Monica Lewinsky: Bill Clinton exercised 'a gross abuse of power'
"He was 27 years my senior, with enough life experience to know better."
— -- About 20 years after Monica Lewinsky's extramarital affair with former President Bill Clinton became public knowledge, the one-time White House intern is opening up about the experience in a new essay for Vanity Fair.
Lewinsky, now an anti-bullying advocate, revealed that she was diagnosed with post-traumatic stress disorder as a result of the ordeal, and she has re-examined the nature of her relationship with Clinton in light of the #MeToo and Time's Up movements.
Stating plainly that theirs was a consensual relationship, Lewinsky added that Clinton exercised "a gross abuse of power."
"Now 44, I’m beginning (just beginning) to consider the implications of the power differentials that were so vast between a president and a White House intern. I’m beginning to entertain the notion that in such a circumstance the idea of consent might well be rendered moot," she wrote. "But it’s also complicated. Very, very complicated. ... He was my boss. He was the most powerful man on the planet. He was 27 years my senior, with enough life experience to know better. He was, at the time, at the pinnacle of his career, while I was in my first job out of college."
"Note to the trolls, both Democratic and Republican: none of the above excuses me for my responsibility for what happened. I meet Regret every day," she added.
In 1998, Lewinsky became a public figure after news broke that she'd had a sexual relationship with the president. Though Clinton initially denied having the affair, he later admitted to engaging in "an improper physical relationship" with Lewinsky and was charged with perjury by Independent Counsel Kenneth Starr. Ultimately, Clinton was impeached and then acquitted by the Senate.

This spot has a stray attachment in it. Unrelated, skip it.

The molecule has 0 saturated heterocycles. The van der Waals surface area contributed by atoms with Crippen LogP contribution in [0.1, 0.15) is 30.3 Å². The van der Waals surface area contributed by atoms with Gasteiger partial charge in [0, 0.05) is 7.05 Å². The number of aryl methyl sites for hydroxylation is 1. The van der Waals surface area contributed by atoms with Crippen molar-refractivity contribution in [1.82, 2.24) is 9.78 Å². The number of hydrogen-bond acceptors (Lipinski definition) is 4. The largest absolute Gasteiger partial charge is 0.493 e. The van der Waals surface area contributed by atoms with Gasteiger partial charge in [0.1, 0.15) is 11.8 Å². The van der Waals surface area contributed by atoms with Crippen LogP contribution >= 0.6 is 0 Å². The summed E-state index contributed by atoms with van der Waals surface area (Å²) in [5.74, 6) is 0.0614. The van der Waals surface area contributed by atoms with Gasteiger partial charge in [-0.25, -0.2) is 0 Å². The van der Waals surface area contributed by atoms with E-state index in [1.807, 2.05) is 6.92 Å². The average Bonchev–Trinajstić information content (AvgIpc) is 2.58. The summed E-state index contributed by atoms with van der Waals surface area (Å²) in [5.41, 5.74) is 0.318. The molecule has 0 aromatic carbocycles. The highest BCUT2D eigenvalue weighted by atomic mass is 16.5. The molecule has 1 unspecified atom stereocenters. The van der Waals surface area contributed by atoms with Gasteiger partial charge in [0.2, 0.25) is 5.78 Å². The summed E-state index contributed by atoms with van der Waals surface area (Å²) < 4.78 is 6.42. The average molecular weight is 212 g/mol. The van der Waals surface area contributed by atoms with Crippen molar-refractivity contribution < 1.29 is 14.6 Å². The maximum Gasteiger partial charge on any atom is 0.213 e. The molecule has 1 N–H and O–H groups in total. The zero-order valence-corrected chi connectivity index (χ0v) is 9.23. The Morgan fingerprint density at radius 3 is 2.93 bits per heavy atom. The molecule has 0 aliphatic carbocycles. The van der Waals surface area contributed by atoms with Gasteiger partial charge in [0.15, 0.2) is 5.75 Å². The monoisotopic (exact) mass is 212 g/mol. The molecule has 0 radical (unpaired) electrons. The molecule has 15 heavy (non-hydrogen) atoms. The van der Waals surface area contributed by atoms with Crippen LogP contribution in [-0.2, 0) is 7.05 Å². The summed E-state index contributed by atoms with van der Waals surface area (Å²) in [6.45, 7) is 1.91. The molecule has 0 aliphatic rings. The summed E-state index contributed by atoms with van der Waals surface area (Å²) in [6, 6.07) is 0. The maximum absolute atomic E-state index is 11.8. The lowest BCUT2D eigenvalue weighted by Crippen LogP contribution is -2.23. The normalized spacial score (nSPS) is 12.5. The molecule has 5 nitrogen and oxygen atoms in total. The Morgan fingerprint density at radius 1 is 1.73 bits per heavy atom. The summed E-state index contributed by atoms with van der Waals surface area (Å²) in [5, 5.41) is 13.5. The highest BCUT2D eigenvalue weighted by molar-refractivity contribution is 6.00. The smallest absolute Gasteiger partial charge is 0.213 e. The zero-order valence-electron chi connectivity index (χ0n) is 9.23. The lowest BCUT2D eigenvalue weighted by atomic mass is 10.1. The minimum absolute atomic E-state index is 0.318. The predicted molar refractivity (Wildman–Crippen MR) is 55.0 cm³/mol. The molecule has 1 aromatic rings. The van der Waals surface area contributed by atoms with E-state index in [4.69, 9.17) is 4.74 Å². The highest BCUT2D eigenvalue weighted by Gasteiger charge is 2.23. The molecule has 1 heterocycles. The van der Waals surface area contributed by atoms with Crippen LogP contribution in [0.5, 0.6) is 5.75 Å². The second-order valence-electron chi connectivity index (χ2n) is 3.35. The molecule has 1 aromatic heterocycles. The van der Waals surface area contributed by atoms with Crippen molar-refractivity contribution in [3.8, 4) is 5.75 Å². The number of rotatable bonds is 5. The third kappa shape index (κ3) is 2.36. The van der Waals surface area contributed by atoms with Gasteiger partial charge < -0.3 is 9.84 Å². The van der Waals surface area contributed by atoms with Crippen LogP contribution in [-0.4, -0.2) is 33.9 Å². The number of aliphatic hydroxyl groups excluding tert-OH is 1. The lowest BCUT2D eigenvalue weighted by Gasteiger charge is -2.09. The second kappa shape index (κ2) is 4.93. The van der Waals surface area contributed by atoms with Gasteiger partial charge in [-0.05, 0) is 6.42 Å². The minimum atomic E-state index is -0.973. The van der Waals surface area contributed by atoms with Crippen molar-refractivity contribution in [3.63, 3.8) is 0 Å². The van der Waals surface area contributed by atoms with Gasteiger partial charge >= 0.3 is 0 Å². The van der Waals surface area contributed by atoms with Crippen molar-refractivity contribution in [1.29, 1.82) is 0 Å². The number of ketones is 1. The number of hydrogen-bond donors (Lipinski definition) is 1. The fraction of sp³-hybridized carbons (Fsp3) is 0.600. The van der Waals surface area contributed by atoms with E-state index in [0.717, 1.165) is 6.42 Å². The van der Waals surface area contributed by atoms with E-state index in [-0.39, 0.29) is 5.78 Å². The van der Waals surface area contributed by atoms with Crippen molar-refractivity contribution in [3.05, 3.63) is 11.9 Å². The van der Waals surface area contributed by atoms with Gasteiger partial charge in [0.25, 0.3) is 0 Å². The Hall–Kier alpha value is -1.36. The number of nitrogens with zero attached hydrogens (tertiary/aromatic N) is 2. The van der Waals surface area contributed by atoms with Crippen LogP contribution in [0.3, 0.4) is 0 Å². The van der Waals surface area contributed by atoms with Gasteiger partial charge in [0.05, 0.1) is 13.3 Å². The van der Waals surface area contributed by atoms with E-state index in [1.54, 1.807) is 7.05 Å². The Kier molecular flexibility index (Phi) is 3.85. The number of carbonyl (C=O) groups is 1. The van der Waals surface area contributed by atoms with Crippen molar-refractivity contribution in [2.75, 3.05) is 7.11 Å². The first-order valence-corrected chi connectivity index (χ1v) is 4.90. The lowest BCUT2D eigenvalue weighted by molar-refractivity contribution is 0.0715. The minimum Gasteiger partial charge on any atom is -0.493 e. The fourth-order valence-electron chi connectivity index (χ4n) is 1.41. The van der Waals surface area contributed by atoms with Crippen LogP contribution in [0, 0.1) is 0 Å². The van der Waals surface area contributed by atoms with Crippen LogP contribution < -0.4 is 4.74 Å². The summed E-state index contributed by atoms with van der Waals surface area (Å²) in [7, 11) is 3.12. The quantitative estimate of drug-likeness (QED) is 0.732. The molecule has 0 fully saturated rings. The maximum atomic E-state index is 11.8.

Reflecting on the experience, Lewinsky said that at the time, she felt very alone despite the support she received from both strangers and her loved ones alike. Though she acknowledges that she made mistakes, Lewinsky wrote that "swimming in that sea of Aloneness was terrifying." The movements #MeToo and Time's Up, she added, seem to be shifting the conversation around sexual misconduct.
"Isolation is such a powerful tool to the subjugator. And yet I don’t believe I would have felt so isolated had it all happened today," she wrote. "One of the most inspiring aspects of this newly energized movement is the sheer number of women who have spoken up in support of one another. And the volume in numbers has translated into volume of public voice."
"I—we—owe a huge debt of gratitude to the #MeToo and Time’s Up heroines. They are speaking volumes against the pernicious conspiracies of silence that have long protected powerful men when it comes to sexual assault, sexual harassment, and abuse of power," she noted. "I know one thing for certain: part of what has allowed me to shift is knowing I’m not alone anymore. And for that I am grateful."